Each of us has encounters with strangers every single day of our lives. The vast majority of these encounters are just normal, everyday events such as paying for things in a retail store or talking with people in line at the movies. These types of things don’t cause us any concern. They feel normal because they are normal, and shouldn’t cause us any problems as we go about our day.
Occasionally, though, we have encounters that are out of the ordinary. It could be any number of things, from a panhandler asking for loose change to the sudden appearance of a stranger asking to use our mobile phones. Instantly, we know that something is not right about them, and we need to deal with a situation that has a greater chance of turning to violence.
Dealing with this sort of encounter is defined as “Managing Unknown Contacts” (or “MUC” for short), and was the subject of a two-hour class I attended at the 2022 Rangemaster Tactical Conference in the suburbs of Dallas, TX. The class emphasized the idea that owning and carrying a defensive firearm with you on a regular basis is not a “be all and end all” solution to our personal safety. Knowing how to deal with an overly aggressive stranger without bringing a firearm into play can keep you out of our court system, and being able to let a potential attacker know that you are not to be trifled with can stop a violent encounter before it even starts.
The techniques taught in Managing Unknown Contacts were first created by Craig Douglas, aka Southnarc. The class at the Rangemaster Tactical Conference was taught by Chuck Haggard and Cecil Burch. Chuck is a well-known law enforcement officer and firearms trainer who specializes in teaching less-lethal methods and pistol skills for the average citizen. Cecil has a long history in the martial arts and teaches an integrated approach to combatives and the defensive pistol.
The class emphasized the importance of being aware of our surroundings and using the clues and signals we pick up from the people around us. The fact is, the faster we pick up on the fact that “something isn’t right,” the more options we can employ and the better we can articulate the reasons for our actions after the fact.
“There isn’t a fighting system in the world that teaches you how not to fight,” Burch said. “We need to understand that cell phones and surveillance video cameras are everywhere, and we need to take that into account. A video of one person clearly backing away and trying to disengage looks completely different than a video of two people yelling at each other and then getting into a fight. We want to make sure our actions and our body language clearly show that we are not eager for a fight, because we can’t count on a camera picking up our words on the recording.”
Once a potential “That doesn’t seem right” problem is identified, our goal is to keep the unknown contact as far away as we can. More distance between you and the unknown contact means more time to react, and more time gives more options like running away, deploying a less-lethal response or going to your gun. Just a few feet in between you and the person you’re dealing with can make a big difference. Haggard explains why.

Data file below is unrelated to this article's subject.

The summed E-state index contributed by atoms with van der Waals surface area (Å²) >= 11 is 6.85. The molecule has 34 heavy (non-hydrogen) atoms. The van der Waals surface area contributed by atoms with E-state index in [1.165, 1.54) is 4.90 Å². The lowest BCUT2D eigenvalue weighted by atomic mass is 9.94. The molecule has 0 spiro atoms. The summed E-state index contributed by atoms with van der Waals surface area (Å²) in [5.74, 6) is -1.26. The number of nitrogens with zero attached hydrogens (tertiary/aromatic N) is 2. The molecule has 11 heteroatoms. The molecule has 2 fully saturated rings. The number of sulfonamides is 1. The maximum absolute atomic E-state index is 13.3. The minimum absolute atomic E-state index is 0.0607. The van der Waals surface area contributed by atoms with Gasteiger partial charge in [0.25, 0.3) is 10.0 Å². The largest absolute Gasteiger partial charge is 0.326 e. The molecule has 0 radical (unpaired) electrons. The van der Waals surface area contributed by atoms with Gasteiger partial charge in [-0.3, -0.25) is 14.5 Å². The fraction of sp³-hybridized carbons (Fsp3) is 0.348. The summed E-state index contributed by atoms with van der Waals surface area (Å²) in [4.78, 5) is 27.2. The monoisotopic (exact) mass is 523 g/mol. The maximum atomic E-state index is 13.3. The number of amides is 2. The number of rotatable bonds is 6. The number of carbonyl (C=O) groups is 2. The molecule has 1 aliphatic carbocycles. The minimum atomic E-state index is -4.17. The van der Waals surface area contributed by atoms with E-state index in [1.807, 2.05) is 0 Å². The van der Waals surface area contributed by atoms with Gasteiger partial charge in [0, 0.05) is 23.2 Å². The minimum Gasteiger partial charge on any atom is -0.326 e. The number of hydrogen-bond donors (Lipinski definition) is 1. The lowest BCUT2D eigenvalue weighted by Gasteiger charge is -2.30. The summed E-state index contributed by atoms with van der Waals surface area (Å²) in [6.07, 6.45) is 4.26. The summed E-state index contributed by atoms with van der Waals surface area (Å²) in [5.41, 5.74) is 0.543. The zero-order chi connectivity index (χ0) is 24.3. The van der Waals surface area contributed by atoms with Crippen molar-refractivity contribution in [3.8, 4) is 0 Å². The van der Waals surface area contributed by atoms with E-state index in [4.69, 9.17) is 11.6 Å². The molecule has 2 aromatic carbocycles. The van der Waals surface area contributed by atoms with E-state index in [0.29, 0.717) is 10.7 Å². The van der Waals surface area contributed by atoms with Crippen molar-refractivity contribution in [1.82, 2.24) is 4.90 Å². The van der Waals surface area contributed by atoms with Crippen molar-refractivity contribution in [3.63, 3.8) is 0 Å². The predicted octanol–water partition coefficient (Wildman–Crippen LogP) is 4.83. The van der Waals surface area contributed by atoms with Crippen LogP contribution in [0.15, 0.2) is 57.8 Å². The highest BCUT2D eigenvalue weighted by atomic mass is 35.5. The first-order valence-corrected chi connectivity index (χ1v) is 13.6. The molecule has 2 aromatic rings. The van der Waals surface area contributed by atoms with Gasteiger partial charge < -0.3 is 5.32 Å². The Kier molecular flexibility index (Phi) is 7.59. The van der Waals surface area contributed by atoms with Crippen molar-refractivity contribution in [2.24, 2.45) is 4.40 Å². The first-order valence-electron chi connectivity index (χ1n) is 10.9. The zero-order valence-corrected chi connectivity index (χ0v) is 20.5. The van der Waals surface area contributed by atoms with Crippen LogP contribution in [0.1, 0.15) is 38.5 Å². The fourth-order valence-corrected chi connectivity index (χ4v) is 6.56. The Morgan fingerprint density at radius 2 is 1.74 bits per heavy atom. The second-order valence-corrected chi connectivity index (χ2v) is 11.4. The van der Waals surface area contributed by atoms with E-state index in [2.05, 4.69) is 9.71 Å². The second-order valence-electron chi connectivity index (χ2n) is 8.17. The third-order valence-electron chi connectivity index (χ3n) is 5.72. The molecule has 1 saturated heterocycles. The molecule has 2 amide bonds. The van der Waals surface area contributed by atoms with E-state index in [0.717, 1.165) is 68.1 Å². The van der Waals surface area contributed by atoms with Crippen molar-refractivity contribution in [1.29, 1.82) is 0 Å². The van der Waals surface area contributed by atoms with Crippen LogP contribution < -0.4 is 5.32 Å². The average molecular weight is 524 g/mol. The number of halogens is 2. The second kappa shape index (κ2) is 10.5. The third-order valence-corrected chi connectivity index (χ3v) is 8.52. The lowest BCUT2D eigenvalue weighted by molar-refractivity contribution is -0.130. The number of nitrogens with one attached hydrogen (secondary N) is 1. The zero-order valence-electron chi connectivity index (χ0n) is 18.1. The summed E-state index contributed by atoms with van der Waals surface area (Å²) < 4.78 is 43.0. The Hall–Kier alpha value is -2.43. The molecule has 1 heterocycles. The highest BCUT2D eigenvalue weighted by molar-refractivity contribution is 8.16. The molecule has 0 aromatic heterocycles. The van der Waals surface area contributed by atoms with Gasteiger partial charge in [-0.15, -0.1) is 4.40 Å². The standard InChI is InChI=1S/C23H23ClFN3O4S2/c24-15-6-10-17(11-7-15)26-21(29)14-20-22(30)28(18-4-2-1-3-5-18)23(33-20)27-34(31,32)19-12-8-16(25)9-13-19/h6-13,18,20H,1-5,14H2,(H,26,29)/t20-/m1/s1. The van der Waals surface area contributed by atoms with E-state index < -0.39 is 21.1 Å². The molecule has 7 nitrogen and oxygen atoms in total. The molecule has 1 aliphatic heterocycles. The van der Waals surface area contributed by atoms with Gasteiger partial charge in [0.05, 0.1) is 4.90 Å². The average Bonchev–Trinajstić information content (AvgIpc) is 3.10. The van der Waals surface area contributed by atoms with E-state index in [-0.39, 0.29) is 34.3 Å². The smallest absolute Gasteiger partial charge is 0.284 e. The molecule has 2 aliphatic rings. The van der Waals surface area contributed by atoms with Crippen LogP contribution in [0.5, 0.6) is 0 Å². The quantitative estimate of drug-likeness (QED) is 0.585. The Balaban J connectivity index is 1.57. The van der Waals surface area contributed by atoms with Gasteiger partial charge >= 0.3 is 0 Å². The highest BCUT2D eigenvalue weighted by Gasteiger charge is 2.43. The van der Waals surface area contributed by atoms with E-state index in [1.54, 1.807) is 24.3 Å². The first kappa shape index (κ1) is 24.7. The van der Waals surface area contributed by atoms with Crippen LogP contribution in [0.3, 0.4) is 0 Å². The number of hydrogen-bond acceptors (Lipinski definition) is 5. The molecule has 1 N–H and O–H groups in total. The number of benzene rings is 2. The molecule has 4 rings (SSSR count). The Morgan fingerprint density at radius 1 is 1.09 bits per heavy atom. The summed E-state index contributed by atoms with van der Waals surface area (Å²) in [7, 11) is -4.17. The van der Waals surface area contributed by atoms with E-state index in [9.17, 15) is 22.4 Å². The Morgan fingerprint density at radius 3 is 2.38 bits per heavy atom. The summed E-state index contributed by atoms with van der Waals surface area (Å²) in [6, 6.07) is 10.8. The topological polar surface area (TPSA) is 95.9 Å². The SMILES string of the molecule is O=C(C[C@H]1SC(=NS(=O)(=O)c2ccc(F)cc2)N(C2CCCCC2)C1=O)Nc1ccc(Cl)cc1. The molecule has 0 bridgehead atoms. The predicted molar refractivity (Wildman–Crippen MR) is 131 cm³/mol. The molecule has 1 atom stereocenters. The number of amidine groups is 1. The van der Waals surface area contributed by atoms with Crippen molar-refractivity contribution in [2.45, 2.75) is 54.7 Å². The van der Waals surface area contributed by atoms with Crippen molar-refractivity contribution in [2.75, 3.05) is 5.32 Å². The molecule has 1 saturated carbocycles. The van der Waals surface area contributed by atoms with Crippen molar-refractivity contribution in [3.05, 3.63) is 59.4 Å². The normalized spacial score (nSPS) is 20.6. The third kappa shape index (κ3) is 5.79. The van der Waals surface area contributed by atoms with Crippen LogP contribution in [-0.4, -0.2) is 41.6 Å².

“I call it ‘micro-ranging’,” he said. “Close distances, 3 feet or under, are where we like to keep our family or close friends. Further out, 5 feet or so, is where we interact with strangers who we know aren’t going to cause us a problem. Anyone else should stay well outside that area.”
Keeping people who “Just don’t look right” at a distance is first done with verbal commands. Typically, these types of encounters start with a question, something like, “Hey, can you loan me a dollar?”. Our response should include a command for them to come any closer, and consist of three different types of commands.
- Request the person not come any closer.
- Ask again, with more force. If they persist in trying to close the distance between you, it’s a good sign that something isn’t right, which means it’s time to…
- Yell the command to “Stop!” at the top of your lungs. If they still keep coming, then it’s up to you to choose an appropriate response to the danger you perceive is headed your way.
Body language also plays a large part in this sort of thing. If you present your hands up in a non-threatening manner, such as clasped in front of as if praying or waving around as you are talking, it allows you to keep them out to block any incoming assault, without looking like you’re itching for a fight.
Movement is also important. Attackers quite often work in pairs, so moving to one side or the other and keeping an eye out for any other interested parties is also a very good idea. We don’t want to escalate things by assuming an aggressive stance in what could be just a simple request for spare change. On the other hand, we don’t want to be caught off guard and let an attacker in too close.
At night, a flashlight can accomplish many of these goals, all by itself. A bright flashlight lets potential troublemakers know that “something isn’t right” because we’re aware that it's dark outside and that trouble might be out and about in our vicinity.
The goal of this class was to help people like me, who have chosen to live the armed lifestyle, a way to assess the amount of danger another person might present to us, without letting them get too close to us, while still maintaining a normal, relaxed body posture. We shouldn’t be hunched over, afraid of every random stranger that might pass us on the street. Rather, we should have the skills, tools and knowledge to spot trouble before it becomes dangerous, and defuse the situation before it gets out of hand.